I finally spoke to my stepmother yesterday. She still has no power, no running water, no cell phone service unless she drives to a town twenty minutes away from where she lives, and she is now alone. Like many other young people who don’t want to lose a term or a school year, her granddaughter moved to the States.
Six weeks later…and Puerto Rico and the Virgin Islands are still reeling from being smacked head-on by a massive hurricane. If you have ever lived on an island, you know how it is when something happens and you’re far from hubs of “civilization”. If you have ever lived on a small island, you know how the distance between the two farthest points can seem greater when things are bad. If Puerto Rico got royally screwed by this storm, the Virgin Islands (which are quite small in comparison to the 9104 km sq that makes up PR) must be in really, really, really, REALLY bad shape.
We are still waiting for packages we mailed in early October to be delivered. For all intents and purposes, the packages are in the post office, but they remain there because when someone goes to claim them they “can’t be located”. This doesn’t make sense to my organization-oriented brain, but there must be a kernel truth or I am having my leg royally pulled (and manipulated) by people who need the help, but want it taken to them… Sigh…
Did I tell you the story about J and the waitress? I don’t know if I did, but I will do a quick recap for you now:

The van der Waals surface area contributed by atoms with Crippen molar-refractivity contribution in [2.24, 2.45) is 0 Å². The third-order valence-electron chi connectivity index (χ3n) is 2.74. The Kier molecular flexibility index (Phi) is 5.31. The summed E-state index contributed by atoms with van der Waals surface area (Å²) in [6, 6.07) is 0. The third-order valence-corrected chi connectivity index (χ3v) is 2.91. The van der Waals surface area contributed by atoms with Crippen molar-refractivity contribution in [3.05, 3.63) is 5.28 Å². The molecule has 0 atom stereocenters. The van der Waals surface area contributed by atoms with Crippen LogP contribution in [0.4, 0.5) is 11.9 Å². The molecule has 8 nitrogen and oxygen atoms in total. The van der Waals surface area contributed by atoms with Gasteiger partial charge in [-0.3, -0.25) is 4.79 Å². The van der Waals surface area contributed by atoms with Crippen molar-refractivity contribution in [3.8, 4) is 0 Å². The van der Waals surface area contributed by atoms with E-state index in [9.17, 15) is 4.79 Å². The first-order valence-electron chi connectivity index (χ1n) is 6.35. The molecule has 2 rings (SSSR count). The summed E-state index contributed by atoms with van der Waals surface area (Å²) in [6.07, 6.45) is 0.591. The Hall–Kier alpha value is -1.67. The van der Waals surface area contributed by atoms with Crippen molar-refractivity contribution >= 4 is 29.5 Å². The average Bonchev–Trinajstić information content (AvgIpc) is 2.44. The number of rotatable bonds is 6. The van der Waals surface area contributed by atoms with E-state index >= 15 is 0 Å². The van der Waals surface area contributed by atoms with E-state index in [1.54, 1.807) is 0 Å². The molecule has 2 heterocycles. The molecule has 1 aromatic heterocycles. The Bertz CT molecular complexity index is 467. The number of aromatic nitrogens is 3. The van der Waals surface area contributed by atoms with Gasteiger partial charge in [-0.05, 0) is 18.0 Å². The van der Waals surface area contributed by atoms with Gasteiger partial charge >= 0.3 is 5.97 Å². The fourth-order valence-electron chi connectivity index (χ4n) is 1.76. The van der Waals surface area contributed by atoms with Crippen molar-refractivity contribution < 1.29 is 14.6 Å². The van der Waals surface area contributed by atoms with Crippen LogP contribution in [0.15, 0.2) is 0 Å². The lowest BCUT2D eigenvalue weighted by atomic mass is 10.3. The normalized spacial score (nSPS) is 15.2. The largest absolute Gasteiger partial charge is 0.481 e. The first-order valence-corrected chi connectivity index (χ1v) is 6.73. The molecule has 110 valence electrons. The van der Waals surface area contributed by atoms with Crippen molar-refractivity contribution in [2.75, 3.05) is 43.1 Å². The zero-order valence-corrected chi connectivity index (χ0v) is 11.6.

A few weeks ago we tried a new place for lunch. It was J, Dada and myself, and there were two other tables with customers. This is a very informal place with quick lunches for busy people. Our order was taken by one waitress, and another was serving nearby, but every time she walked past she would glance at J and smile. Very pretty girl; young, sweet-looking, very kind demeanor. At some point we noticed she had become our server, and even the owner came out to say hello. J, of course, was focused on his food, and in his little internal universe. He was smiling, though, and he was happily enjoying his meal.
We asked for the check, and the young lady brought it…she bent her knees a little to take a peek at J’s face. She said: he has beautiful eyes. I turned around and said to J “she likes your eyes”, and she then said (with a HUGE smile on her face) “it’s everything…his eyes, his eyebrows, his face…EVERYTHING!” J just kept smiling as he looked down at the table.
We thanked her…we were tickled pink. If she did it for the tip, good for her…she got a nice one. If she meant it, well, even better…J IS beautiful and he deserves to be noticed by pretty girls, even if he can’t do anything about it…
There are bad things happening out there: shootings, violence of all sorts, hunger, strife…and then you find a nice little thing. And it makes you smile, and you say “yes, that was lovely…thank you!”
Maybe those packages will materialize today. Maybe things will get better back on the island. Maybe J will look up at a girl who smiles at him one of these days, and maybe he will understand that someone has smiled because of him…or just to make him happy.
Even when it’s not all good, it’s good…